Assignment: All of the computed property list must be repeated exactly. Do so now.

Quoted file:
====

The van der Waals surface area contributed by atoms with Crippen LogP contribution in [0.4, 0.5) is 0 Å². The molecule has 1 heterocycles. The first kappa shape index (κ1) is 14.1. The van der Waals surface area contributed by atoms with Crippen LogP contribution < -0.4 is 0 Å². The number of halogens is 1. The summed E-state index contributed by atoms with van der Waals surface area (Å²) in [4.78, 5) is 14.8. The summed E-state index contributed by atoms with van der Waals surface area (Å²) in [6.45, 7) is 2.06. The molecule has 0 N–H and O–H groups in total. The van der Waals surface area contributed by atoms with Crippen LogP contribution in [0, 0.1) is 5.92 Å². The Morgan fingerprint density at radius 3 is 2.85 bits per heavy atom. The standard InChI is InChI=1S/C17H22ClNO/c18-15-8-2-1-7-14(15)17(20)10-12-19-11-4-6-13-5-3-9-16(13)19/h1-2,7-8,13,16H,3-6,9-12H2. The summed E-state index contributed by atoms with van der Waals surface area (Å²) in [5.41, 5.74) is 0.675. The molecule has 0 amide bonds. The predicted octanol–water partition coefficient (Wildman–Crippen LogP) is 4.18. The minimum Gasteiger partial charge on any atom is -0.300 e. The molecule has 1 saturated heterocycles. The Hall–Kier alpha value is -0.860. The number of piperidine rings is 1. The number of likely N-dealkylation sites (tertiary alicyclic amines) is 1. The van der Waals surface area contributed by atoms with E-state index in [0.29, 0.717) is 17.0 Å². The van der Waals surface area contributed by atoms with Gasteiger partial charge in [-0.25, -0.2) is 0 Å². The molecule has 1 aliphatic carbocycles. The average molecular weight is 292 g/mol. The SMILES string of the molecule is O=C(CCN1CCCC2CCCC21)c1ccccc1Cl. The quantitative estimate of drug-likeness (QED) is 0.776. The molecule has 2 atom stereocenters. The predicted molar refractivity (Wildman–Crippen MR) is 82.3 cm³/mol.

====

The van der Waals surface area contributed by atoms with Crippen LogP contribution in [0.4, 0.5) is 0 Å². The molecule has 1 heterocycles. The first kappa shape index (κ1) is 14.1. The van der Waals surface area contributed by atoms with Crippen LogP contribution < -0.4 is 0 Å². The number of halogens is 1. The summed E-state index contributed by atoms with van der Waals surface area (Å²) in [4.78, 5) is 14.8. The summed E-state index contributed by atoms with van der Waals surface area (Å²) in [6.45, 7) is 2.06. The molecule has 0 N–H and O–H groups in total. The van der Waals surface area contributed by atoms with Crippen LogP contribution in [0, 0.1) is 5.92 Å². The Morgan fingerprint density at radius 3 is 2.85 bits per heavy atom. The standard InChI is InChI=1S/C17H22ClNO/c18-15-8-2-1-7-14(15)17(20)10-12-19-11-4-6-13-5-3-9-16(13)19/h1-2,7-8,13,16H,3-6,9-12H2. The summed E-state index contributed by atoms with van der Waals surface area (Å²) in [5.41, 5.74) is 0.675. The molecule has 0 amide bonds. The predicted octanol–water partition coefficient (Wildman–Crippen LogP) is 4.18. The minimum Gasteiger partial charge on any atom is -0.300 e. The molecule has 1 saturated heterocycles. The Hall–Kier alpha value is -0.860. The number of piperidine rings is 1. The number of likely N-dealkylation sites (tertiary alicyclic amines) is 1. The van der Waals surface area contributed by atoms with E-state index in [0.29, 0.717) is 17.0 Å². The van der Waals surface area contributed by atoms with Gasteiger partial charge in [-0.25, -0.2) is 0 Å². The molecule has 1 aliphatic carbocycles. The average molecular weight is 292 g/mol. The SMILES string of the molecule is O=C(CCN1CCCC2CCCC21)c1ccccc1Cl. The quantitative estimate of drug-likeness (QED) is 0.776. The molecule has 2 atom stereocenters. The predicted molar refractivity (Wildman–Crippen MR) is 82.3 cm³/mol.